By Ofer Elzam, VP and GM, FireMon Cloud & Automation Solutions
Security automation projects are making headlines, with everyone looking to automate at least some portion of the policy management process. Usually, the goal is to save time and money by automating firewall administration and policy management.
However, these two categories have grown exponentially in scope and complexity in recent years, so automation projects often become much larger and time-consuming than originally intended and produce varied results. In some less-than-stellar cases, they even collapse all together, and people revert to the original manual processes they were seeking to automate.
How can this situation be avoided? There are four steps security organizations can take to dramatically increase the likelihood of success in security automation projects, we’ll cover the first two now:
- Have a clear goal. Almost everyone automates to save money and improve efficiency. But you must define more functional requirements than that – after all, there are many approaches for saving money. Focusing on a clearly defined operational goal is the key to determining the right approach, which, in turn, defines how much and where you will realize cost savings and efficiency gains.
What if you defined your goal to achieve a standard security process to meet a service level agreement (SLA) of 24 hours instead of the week or so it takes now? You could do this by analyzing the existing process and mitigating inefficiencies through the surgical application of automation, or even simply improving on existing manual processes.
Other projects like micro-segmentation, Zero Trust implementations, on-prem-to-cloud migrations, will necessitate their own functional requirements and SLAs. It is important to set goals for these projects that are realistic, while also delivering substantial cost and efficiency improvements.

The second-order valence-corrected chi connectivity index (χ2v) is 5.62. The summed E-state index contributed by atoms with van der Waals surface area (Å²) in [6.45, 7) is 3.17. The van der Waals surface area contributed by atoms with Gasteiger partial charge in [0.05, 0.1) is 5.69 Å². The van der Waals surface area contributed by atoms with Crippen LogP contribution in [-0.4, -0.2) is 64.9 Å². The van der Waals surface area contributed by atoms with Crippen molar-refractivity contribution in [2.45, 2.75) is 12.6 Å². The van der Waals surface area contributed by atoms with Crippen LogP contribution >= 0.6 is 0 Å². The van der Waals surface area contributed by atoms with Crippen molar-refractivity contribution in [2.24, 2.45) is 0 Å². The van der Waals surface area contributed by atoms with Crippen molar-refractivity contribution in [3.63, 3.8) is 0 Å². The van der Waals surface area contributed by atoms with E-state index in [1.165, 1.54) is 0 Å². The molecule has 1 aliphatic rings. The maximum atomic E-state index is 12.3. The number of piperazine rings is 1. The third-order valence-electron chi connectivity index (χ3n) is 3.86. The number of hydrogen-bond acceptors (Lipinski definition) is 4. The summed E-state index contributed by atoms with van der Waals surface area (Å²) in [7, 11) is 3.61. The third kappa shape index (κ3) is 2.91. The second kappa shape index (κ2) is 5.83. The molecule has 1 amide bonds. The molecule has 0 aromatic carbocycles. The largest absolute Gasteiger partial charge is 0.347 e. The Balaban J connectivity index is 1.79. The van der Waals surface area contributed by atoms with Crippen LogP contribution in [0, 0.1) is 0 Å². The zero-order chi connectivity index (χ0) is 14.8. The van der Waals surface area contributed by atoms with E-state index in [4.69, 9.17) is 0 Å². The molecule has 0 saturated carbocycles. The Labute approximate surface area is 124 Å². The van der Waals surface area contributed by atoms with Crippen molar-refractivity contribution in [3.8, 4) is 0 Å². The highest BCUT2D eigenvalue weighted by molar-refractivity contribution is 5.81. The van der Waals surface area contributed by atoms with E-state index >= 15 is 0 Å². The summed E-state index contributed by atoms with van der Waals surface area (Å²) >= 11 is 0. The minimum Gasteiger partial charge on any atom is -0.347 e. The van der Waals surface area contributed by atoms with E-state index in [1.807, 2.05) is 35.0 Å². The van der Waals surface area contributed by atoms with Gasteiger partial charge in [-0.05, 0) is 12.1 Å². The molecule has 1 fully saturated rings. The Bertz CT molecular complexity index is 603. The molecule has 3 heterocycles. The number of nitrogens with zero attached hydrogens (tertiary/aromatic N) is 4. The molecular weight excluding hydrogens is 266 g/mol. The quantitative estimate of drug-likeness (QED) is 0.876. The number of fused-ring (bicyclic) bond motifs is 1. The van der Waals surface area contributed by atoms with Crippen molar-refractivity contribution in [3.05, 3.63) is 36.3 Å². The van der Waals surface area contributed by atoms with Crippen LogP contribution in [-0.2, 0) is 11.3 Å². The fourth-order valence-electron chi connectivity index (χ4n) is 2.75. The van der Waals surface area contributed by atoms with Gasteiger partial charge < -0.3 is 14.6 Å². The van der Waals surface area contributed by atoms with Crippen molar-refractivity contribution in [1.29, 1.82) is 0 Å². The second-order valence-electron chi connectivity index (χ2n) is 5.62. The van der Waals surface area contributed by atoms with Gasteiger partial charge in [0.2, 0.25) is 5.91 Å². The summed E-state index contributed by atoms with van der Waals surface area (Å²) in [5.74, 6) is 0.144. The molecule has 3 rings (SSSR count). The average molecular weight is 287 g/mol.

- Don’t try to automate everything. Automation projects succeed when there is a clear set of success criteria and a clearly defined and achievable scope. They often fail when trying to implement a process that will work in every scenario. A good example of this is in the change-request workflow. There are two places where time and resources can be saved in a change-request workflow: better requirements (less refinement of inputs) and reducing the wait time between individuals. Better requirements are generally achieved by focused training and more intuitive system design for a select group of users.
User and requirement creep tends to happen when relatively infrequent processes are folded into the project. This puts security organizations in a position where they spend significant time, effort and budget on automating processes that may only be encountered once or twice a month. This can delay the overall automation project and reduce ROI once it is complete, since significant resources will be invested for only marginal gains.
Consuming project time to customize the workflow or software for a task that takes 10 minutes twice a month not only delays the overall project, but also causes stakeholders to question the overall value of the project.
Let’s be honest: You’re almost certainly exploring automation to save money and time. Follow our next blog, for the last two steps to build your security policy automation roadmap.